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Studies have shown that arthritis (joint inflammation) and arthralgias (joint pain) are reported in up to 95 percent of patients with systemic lupus erythematosus (SLE). There is currently no evidence for the use of collagen supplements in lupus patients. Actually, some decades ago, these supplements have been suggested in patients with osteoarthritis. The ...


3

Albumin is expensive and potentially dangerous, colloids have never been shown to be better than crystalloids, and there is no good evidence for their effective use in orthostatic hypotension. Albumin, due to its cost and the traceability requirements inherent to all blood-derived products, is rarely prescribed as first-line treatment 1 Synthetic ...


1

Easy answer is simply "we don't know". The burden of proof is on the manufacturer, who probably will never spend the millions to know. But since it is a nutritional agent, one does not have to substantiate claims, just print it up and sell em. But if you think eating collagen will help joints and tendons, you must also believe that eating teeth will help ...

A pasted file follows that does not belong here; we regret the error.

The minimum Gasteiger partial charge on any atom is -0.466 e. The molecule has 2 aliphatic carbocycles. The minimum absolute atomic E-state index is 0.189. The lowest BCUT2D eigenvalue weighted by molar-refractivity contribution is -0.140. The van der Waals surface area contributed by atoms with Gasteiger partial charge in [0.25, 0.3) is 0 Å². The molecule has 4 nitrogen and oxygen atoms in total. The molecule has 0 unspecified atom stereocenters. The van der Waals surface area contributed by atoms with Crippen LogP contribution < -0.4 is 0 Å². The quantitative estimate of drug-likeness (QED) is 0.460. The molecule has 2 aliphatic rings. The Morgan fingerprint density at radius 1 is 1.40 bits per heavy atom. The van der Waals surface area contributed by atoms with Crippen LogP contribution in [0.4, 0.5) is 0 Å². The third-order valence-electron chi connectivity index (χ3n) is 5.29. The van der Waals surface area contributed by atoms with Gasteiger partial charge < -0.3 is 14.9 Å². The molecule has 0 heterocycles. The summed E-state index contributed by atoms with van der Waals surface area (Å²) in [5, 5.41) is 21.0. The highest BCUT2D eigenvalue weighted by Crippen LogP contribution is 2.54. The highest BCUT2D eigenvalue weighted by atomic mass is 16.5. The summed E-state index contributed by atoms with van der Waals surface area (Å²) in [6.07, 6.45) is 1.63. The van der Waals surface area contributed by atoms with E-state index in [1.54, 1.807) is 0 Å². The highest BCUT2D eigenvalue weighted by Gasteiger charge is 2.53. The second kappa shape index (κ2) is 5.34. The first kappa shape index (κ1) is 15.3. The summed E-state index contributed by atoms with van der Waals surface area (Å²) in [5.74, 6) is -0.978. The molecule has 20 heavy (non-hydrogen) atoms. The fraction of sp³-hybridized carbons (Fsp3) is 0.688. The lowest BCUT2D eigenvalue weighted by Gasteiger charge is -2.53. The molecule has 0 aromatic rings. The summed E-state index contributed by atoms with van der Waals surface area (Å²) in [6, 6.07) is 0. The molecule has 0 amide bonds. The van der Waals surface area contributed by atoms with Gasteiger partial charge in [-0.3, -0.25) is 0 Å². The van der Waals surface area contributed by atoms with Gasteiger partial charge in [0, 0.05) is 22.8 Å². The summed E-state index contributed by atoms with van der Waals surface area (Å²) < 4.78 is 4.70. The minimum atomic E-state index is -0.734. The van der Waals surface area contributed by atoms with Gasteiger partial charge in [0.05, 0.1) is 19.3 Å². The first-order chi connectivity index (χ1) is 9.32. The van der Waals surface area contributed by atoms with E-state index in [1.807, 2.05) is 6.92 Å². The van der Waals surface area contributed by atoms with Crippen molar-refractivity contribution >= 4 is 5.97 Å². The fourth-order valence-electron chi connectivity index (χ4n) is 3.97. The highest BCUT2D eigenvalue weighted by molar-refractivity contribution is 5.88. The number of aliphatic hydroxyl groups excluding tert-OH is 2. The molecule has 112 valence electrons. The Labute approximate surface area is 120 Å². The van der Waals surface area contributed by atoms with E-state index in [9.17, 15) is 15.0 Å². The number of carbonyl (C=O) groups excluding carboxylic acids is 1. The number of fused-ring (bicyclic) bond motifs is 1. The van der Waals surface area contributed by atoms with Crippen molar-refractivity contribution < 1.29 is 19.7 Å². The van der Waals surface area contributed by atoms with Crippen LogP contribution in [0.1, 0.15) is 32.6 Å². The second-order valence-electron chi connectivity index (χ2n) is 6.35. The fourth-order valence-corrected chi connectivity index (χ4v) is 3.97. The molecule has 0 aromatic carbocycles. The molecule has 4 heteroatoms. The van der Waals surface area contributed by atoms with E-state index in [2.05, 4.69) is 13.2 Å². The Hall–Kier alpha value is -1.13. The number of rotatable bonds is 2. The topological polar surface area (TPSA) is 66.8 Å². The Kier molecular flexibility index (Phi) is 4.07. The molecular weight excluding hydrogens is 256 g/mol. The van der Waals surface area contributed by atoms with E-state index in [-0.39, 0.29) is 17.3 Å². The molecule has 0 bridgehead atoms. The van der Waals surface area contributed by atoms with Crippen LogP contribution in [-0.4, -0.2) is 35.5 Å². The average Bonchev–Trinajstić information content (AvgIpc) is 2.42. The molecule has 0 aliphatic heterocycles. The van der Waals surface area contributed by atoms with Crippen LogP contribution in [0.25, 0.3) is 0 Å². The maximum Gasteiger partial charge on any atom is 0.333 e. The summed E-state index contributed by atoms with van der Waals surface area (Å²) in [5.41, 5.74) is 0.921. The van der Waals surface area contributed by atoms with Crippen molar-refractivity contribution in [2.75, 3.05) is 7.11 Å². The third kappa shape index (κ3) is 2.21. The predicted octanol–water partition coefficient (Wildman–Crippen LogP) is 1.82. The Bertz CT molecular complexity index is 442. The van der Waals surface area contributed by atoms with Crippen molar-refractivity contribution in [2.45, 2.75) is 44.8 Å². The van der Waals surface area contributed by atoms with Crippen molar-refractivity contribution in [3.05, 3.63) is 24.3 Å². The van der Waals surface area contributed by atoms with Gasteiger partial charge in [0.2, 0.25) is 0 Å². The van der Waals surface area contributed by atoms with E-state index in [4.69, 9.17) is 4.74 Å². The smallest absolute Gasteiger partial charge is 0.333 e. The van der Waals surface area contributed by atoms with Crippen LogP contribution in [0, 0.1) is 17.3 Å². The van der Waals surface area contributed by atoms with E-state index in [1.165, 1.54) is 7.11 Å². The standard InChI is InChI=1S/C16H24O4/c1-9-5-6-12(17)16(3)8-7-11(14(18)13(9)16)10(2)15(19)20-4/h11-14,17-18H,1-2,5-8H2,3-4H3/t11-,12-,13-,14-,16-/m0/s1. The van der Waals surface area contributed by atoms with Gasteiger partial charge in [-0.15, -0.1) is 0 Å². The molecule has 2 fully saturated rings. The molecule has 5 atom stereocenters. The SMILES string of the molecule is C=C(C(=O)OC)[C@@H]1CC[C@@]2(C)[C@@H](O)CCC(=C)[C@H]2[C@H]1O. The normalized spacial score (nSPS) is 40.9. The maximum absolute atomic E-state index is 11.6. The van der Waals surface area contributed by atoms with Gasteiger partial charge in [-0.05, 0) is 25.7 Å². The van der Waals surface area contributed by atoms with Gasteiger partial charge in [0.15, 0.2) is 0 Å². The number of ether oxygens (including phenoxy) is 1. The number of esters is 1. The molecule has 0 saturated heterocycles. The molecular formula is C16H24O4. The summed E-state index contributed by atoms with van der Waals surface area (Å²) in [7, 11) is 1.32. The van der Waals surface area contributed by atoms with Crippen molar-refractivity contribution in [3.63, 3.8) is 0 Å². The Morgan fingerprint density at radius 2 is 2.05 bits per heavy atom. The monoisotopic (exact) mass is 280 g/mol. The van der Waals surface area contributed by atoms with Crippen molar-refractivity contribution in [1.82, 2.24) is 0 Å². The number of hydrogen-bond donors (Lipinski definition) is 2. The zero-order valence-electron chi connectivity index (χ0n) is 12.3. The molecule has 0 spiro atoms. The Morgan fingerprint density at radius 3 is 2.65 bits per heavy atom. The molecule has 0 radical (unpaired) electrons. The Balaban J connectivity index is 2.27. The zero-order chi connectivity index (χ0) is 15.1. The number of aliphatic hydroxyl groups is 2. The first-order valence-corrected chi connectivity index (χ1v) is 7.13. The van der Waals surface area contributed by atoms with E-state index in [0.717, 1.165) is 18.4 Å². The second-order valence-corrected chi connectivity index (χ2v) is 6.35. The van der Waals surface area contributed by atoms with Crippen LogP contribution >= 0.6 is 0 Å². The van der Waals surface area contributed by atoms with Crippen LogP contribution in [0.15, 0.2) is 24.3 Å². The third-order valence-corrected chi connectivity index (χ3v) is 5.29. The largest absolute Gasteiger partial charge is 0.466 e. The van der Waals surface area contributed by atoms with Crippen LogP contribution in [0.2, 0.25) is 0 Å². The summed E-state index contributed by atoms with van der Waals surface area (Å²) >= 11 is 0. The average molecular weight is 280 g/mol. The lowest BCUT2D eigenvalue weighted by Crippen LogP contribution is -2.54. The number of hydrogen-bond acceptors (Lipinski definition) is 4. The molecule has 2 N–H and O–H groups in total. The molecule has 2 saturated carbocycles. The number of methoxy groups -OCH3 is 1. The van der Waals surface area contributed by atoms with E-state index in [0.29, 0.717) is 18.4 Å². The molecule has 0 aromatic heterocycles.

1

Gelatin is made up of proteins derived from collagen, a protein that is heavily used in our bones and joints, among other things. According to this study, which was done in rats: The relative and absolute bioavailability of gelatin were 74.12% and 85.97%, respectively. It goes on to say that about 42% of gelatin was absorbed from the intestine as ...


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